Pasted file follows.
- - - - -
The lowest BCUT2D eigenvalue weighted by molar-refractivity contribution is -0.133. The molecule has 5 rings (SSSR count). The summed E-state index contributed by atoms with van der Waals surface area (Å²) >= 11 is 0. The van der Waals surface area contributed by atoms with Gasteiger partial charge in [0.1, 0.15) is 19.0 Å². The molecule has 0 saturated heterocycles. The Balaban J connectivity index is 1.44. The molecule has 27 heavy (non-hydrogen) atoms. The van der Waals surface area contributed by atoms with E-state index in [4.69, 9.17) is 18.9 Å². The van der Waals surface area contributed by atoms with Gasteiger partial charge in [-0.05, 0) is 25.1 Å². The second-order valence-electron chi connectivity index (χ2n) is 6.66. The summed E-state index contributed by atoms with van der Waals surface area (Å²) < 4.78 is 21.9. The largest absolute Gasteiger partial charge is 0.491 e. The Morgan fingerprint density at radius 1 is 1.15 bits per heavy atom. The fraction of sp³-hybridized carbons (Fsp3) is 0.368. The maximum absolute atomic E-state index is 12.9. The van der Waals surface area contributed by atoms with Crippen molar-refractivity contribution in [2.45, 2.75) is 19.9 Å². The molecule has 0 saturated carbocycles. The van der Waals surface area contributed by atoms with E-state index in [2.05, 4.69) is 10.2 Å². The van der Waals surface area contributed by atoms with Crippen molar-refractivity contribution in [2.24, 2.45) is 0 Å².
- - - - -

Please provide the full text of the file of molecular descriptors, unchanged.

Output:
The lowest BCUT2D eigenvalue weighted by molar-refractivity contribution is -0.133. The molecule has 5 rings (SSSR count). The summed E-state index contributed by atoms with van der Waals surface area (Å²) >= 11 is 0. The van der Waals surface area contributed by atoms with Gasteiger partial charge in [0.1, 0.15) is 19.0 Å². The molecule has 0 saturated heterocycles. The Balaban J connectivity index is 1.44. The molecule has 27 heavy (non-hydrogen) atoms. The van der Waals surface area contributed by atoms with E-state index in [4.69, 9.17) is 18.9 Å². The van der Waals surface area contributed by atoms with Gasteiger partial charge in [-0.05, 0) is 25.1 Å². The second-order valence-electron chi connectivity index (χ2n) is 6.66. The summed E-state index contributed by atoms with van der Waals surface area (Å²) < 4.78 is 21.9. The largest absolute Gasteiger partial charge is 0.491 e. The Morgan fingerprint density at radius 1 is 1.15 bits per heavy atom. The fraction of sp³-hybridized carbons (Fsp3) is 0.368. The maximum absolute atomic E-state index is 12.9. The van der Waals surface area contributed by atoms with Crippen molar-refractivity contribution in [2.45, 2.75) is 19.9 Å². The molecule has 0 saturated carbocycles. The van der Waals surface area contributed by atoms with E-state index in [2.05, 4.69) is 10.2 Å². The van der Waals surface area contributed by atoms with Crippen molar-refractivity contribution in [2.24, 2.45) is 0 Å².